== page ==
• Successfully complete Type 2 Authorization Course through Transportation or Safe Schools as required by the Transportation Department.
  • Proof of personal vehicle insurance.

Why is this important? Student and staff safety is our top priority! If you were unaware of the safety requirements surrounding transporting students in a district vehicle and are interested in learning more, please contact the district Transportation Department at (360) 596-7700 or see information on the district website Staff Resources page.

The countdown begins! The Annual Ice Cream Social is May 25

Ice Cream Social Poster 2017The Olympia School District Annual Ice Cream Social is Thursday, May 25.  The social takes place in the Capital High School Commons beginning at 4 p.m.

During the event, our school board will honor dedicated staff members who are retiring this year.  The Olympia Education Association will also recognize our Advocates of the Year and honor one of our faculty members with the Teacher of the Year Award.

Staff and families are welcome to attend. We hope to see you all there!

Farewell gathering for Superintendent Cvitanich on June 1 from 4-5:30 pm

All employees and community members are invited to drop by the Knox Administrative Center Board Room anytime between 4 and 5:30 p.m. on Thursday, June 1, to bid farewell to Superintendent Dick Cvitanich. After five years in Olympia, he will retire at the end of June.

This farewell is a casual drop-in format with no program, so feel free to stop by anytime to wish him well. Light refreshments will be served.

Thank you, and hope to see you on June 1 at the Knox Administrative Center, 1113 Legion Way S.E., Olympia.

Don’t miss school spring plant sales this weekend

It’s a sure sign of spring when schools begin to advertise their annual plant sales.

The annual Madison plant and bake sale at the Madison Avanti Giving Garden is Saturday, May 13 from 9 a.m. to 1 p.m. at Madison Elementary School, 1225 Legion Way S.E.

The Capital High School Horticulture Spring Plant Sale 2017 is on Friday, May 12 from 3-6 p.m. and on Saturday, May 13 from 10 a.m. to 3 p.m. in the greenhouse behind Capital High School, 2707 Conger Ave. N.W.

Flags lowered to half-staff on Monday, May 15

Photo of flag lowered to half-staff at Knox Administrative CenterFlags will be lowered to half-staff at all Olympia School District schools and support facilities on Monday, May 15 in recognition of annual Peace Officers Memorial Day.

Gov. Inslee  directed that Washington state and United States flags at all state agency facilities be lowered to half-staff and remain at half-staff until close of business or sunset on the same day.

Safety Tip of the Week: Computer Vision Syndrome

Photo of woman rubbing eyes while working at computer

This week Wendy Couture, the district’s safety and risk reduction manager, shares information from the American Optometric Association about Computer Vision Syndrome.

Computer Vision Syndrome

Computer Vision Syndrome, also referred to as Digital Eye Strain, describes a group of eye and vision-related problems that result from prolonged computer, tablet, e-reader and cell phone use. Many individuals experience eye discomfort and vision problems when viewing digital screens for extended periods. The level of discomfort appears to increase with the amount of digital screen use.

The average American worker spends seven hours a day on the computer either in the office or working from home. The e American Optometric Association is working to educate both employers and employees about how to avoid digital eye strain in the workplace. To help alleviate digital eye strain, follow the 20-20- 20 rule; take a 20-second break to view something 20 feet away every 20 minutes.

The most common symptoms associated with Computer Vision Syndrome or Digital Eye Strain are:

  • Eyestrain
  • Headaches
  • Blurred vision
  • Dry eyes
  • Neck and shoulder pain

These symptoms may be caused by:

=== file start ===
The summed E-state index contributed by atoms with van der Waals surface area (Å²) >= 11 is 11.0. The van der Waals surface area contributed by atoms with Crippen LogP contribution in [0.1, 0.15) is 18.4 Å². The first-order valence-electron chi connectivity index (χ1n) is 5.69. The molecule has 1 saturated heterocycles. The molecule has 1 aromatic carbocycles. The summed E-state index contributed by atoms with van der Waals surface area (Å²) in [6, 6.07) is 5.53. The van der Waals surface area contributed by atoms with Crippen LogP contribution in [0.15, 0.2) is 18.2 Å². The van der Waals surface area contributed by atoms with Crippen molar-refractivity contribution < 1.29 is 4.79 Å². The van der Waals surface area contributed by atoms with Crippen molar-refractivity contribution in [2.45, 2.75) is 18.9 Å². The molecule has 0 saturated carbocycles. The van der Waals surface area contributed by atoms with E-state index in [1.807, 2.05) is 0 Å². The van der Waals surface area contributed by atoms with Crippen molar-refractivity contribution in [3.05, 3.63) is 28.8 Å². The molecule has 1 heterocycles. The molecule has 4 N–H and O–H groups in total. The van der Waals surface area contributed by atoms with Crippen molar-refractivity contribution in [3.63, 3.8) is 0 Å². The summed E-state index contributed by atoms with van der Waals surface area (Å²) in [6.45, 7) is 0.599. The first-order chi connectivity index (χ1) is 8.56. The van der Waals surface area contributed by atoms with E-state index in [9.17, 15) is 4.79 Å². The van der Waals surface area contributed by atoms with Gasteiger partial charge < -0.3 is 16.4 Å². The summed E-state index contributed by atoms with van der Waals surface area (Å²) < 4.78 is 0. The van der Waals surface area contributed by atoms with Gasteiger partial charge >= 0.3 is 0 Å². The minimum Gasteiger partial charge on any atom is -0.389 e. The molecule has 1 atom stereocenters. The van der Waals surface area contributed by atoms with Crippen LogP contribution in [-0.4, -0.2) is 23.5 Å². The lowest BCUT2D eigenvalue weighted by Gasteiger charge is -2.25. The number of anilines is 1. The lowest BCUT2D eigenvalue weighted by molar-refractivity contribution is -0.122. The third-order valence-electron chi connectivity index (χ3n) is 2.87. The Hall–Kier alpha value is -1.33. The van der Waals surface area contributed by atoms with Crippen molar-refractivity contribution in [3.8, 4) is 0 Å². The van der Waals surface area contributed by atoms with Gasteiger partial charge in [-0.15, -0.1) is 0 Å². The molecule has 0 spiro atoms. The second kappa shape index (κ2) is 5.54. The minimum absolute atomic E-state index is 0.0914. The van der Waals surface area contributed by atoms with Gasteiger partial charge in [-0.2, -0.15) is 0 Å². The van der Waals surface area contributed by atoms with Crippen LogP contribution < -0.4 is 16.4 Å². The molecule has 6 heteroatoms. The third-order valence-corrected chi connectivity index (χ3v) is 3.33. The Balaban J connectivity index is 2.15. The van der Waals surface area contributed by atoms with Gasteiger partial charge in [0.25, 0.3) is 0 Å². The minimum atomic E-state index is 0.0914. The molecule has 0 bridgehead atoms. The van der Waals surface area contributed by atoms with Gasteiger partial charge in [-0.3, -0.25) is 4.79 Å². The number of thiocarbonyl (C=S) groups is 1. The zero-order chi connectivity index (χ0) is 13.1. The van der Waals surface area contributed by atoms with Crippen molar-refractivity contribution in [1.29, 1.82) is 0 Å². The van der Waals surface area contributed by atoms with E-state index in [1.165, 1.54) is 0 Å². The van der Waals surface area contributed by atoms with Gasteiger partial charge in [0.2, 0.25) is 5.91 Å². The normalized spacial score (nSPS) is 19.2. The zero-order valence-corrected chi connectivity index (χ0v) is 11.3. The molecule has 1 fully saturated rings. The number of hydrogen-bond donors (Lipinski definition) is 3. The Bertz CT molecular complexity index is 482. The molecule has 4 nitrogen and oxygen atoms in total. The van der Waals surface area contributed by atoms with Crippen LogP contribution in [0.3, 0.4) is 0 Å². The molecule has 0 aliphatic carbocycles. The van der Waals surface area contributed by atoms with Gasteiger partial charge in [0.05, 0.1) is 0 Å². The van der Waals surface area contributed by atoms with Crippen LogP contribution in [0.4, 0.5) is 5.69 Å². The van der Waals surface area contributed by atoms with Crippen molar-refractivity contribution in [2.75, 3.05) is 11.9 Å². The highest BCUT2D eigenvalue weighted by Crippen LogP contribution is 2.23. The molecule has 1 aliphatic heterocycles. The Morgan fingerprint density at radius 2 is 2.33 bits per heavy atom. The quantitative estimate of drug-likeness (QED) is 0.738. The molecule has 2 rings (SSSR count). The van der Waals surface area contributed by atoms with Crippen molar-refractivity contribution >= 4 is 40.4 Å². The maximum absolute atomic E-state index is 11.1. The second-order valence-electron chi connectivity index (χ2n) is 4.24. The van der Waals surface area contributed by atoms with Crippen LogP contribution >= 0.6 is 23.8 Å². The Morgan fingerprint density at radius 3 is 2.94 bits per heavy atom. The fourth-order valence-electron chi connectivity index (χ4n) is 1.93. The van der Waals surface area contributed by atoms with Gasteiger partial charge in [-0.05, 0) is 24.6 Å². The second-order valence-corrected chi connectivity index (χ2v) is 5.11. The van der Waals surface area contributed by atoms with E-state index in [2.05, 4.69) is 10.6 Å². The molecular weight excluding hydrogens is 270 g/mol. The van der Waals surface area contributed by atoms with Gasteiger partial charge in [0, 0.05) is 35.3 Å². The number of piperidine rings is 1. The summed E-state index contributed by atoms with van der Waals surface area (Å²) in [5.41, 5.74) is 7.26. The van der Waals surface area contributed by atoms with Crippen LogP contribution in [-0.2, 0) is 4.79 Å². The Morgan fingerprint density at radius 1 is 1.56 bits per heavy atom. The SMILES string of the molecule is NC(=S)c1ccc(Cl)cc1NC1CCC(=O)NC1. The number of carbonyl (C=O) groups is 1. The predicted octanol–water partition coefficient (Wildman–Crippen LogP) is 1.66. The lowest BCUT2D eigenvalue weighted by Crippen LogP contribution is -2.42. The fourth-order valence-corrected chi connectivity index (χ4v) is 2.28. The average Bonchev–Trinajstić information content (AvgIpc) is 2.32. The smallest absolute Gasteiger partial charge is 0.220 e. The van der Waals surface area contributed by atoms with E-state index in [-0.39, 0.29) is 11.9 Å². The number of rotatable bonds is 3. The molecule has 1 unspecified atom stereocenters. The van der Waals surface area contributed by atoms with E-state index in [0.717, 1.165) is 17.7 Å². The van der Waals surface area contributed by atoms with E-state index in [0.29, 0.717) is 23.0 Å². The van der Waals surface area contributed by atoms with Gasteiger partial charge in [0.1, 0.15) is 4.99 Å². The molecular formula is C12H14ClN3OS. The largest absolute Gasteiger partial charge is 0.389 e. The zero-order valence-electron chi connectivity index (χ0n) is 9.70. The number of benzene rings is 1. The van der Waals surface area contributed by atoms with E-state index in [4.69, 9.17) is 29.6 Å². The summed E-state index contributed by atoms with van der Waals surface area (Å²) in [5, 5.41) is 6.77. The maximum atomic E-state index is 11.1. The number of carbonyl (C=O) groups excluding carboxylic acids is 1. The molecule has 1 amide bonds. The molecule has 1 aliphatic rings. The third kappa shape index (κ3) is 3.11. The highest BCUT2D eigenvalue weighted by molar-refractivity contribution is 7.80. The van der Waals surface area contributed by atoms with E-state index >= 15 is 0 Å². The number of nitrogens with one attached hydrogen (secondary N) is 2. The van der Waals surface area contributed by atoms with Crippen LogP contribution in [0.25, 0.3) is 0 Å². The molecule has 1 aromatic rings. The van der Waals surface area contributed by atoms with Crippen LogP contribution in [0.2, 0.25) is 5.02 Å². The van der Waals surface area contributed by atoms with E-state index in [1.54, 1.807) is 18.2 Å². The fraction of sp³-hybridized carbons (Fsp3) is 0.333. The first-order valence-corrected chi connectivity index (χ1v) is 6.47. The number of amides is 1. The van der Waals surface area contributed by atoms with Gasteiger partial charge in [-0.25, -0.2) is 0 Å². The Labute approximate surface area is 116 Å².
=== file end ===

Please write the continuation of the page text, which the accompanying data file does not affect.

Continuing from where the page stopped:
• Glare on a digital screen
  • Improper viewing distances
  • Poor seating posture
  • Uncorrected vision problems
  • A combination of these factors

Many of the visual symptoms experienced by users are only temporary and will decline after stopping computer work or use of the digital device. However, some individuals may experience continued reduced visual abilities, such as blurred distance vision, even after stopping work at a computer. If nothing is done to address the cause of the problem, the symptoms will continue to recur and perhaps worsen with future digital screen use.

Prevention or reduction of the vision problems associated with Computer Vision Syndrome or Digital Eye Strain involves taking steps to control lighting and glare on the device screen, establishing proper working distances and posture for screen viewing, and assuring that even minor vision problems are properly corrected.

What causes Computer Vision Syndrome or Digital Eye Strain?

Viewing a computer or digital screen often makes the eyes work harder. As a result, the unique characteristics and high visual demands of computer and digital screen device viewing make many individuals susceptible to the development of vision-related symptoms. Uncorrected vision problems can increase the severity of Computer Vision Syndrome or Digital Eye Strain Symptoms.

Viewing a computer or digital screen is different than reading a printed page. Often the letters on the computer or handheld device are not as precise or sharply defined, the level of contrast of the letters to the background is reduced, and the presence of glare and reflections on the screen may make viewing difficult.

Viewing distances and angles used for this type of work are also often different from those commonly used for other reading or writing tasks. As a result, the eye focusing and eye movement requirements for digital screen viewing can place additional demands on the visual system.

In addition, the presence of even minor vision problems can often significantly affect comfort and performance at a computer or while using other digital screen devices. Uncorrected or under-corrected vision problems can be major contributing factors to computer-related eyestrain.

In most cases, symptoms of Computer Vision Syndrome or Digital Eye Strain occur because the visual demands of the task exceed the visual abilities of the individual to comfortably perform them. At greatest risk for developing Computer Vision Syndrome or Digital Eye Strain are those persons who spend two or more continuous hours at a computer or use a digital screen device every day.

Regular eye examinations and proper viewing habits can help to prevent or reduce the development of the symptoms associated with Computer Vision Syndrome.

To learn more about Computer Vision Syndrome, including proper body positioning when using a computer, visit the American Optometric Association website.